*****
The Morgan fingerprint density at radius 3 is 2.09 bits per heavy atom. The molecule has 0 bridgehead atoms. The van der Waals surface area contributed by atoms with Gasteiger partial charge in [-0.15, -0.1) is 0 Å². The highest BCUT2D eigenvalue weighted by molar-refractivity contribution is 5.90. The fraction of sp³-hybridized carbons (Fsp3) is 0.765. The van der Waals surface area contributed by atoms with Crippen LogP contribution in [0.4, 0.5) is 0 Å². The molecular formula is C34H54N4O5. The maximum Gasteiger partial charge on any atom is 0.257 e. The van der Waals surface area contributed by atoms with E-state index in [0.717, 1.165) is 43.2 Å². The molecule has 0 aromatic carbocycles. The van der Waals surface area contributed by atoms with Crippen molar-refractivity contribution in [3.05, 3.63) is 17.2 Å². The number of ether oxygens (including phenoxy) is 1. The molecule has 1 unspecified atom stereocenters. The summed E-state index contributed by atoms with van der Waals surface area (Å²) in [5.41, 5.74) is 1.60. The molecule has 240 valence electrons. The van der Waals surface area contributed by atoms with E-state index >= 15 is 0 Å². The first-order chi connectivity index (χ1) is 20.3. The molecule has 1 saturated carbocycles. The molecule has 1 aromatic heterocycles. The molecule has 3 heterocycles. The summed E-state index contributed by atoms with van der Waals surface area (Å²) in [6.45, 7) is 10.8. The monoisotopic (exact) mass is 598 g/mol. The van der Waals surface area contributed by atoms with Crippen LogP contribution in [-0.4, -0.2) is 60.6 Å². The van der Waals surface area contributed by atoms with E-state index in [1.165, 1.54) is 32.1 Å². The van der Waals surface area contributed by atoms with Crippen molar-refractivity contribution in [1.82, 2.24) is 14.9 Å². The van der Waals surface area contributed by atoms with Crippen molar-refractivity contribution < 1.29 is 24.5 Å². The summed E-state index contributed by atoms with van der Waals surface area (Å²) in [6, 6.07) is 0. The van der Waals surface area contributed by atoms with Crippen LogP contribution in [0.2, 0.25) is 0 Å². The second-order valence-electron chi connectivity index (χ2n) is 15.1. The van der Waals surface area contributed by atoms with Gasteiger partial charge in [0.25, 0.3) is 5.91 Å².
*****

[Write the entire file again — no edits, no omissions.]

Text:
The Morgan fingerprint density at radius 3 is 2.09 bits per heavy atom. The molecule has 0 bridgehead atoms. The van der Waals surface area contributed by atoms with Gasteiger partial charge in [-0.15, -0.1) is 0 Å². The highest BCUT2D eigenvalue weighted by molar-refractivity contribution is 5.90. The fraction of sp³-hybridized carbons (Fsp3) is 0.765. The van der Waals surface area contributed by atoms with Crippen LogP contribution in [0.4, 0.5) is 0 Å². The molecular formula is C34H54N4O5. The maximum Gasteiger partial charge on any atom is 0.257 e. The van der Waals surface area contributed by atoms with E-state index in [0.717, 1.165) is 43.2 Å². The molecule has 0 aromatic carbocycles. The van der Waals surface area contributed by atoms with Crippen molar-refractivity contribution in [3.05, 3.63) is 17.2 Å². The number of ether oxygens (including phenoxy) is 1. The molecule has 1 unspecified atom stereocenters. The summed E-state index contributed by atoms with van der Waals surface area (Å²) in [5.41, 5.74) is 1.60. The molecule has 240 valence electrons. The van der Waals surface area contributed by atoms with E-state index >= 15 is 0 Å². The first-order chi connectivity index (χ1) is 20.3. The molecule has 1 saturated carbocycles. The molecule has 1 aromatic heterocycles. The molecule has 3 heterocycles. The summed E-state index contributed by atoms with van der Waals surface area (Å²) in [6.45, 7) is 10.8. The monoisotopic (exact) mass is 598 g/mol. The van der Waals surface area contributed by atoms with Crippen LogP contribution in [-0.4, -0.2) is 60.6 Å². The van der Waals surface area contributed by atoms with E-state index in [1.165, 1.54) is 32.1 Å². The van der Waals surface area contributed by atoms with Crippen molar-refractivity contribution in [1.82, 2.24) is 14.9 Å². The van der Waals surface area contributed by atoms with Crippen molar-refractivity contribution < 1.29 is 24.5 Å². The summed E-state index contributed by atoms with van der Waals surface area (Å²) in [6, 6.07) is 0. The van der Waals surface area contributed by atoms with Crippen LogP contribution in [0.2, 0.25) is 0 Å². The second-order valence-electron chi connectivity index (χ2n) is 15.1. The van der Waals surface area contributed by atoms with Gasteiger partial charge in [0.25, 0.3) is 5.91 Å².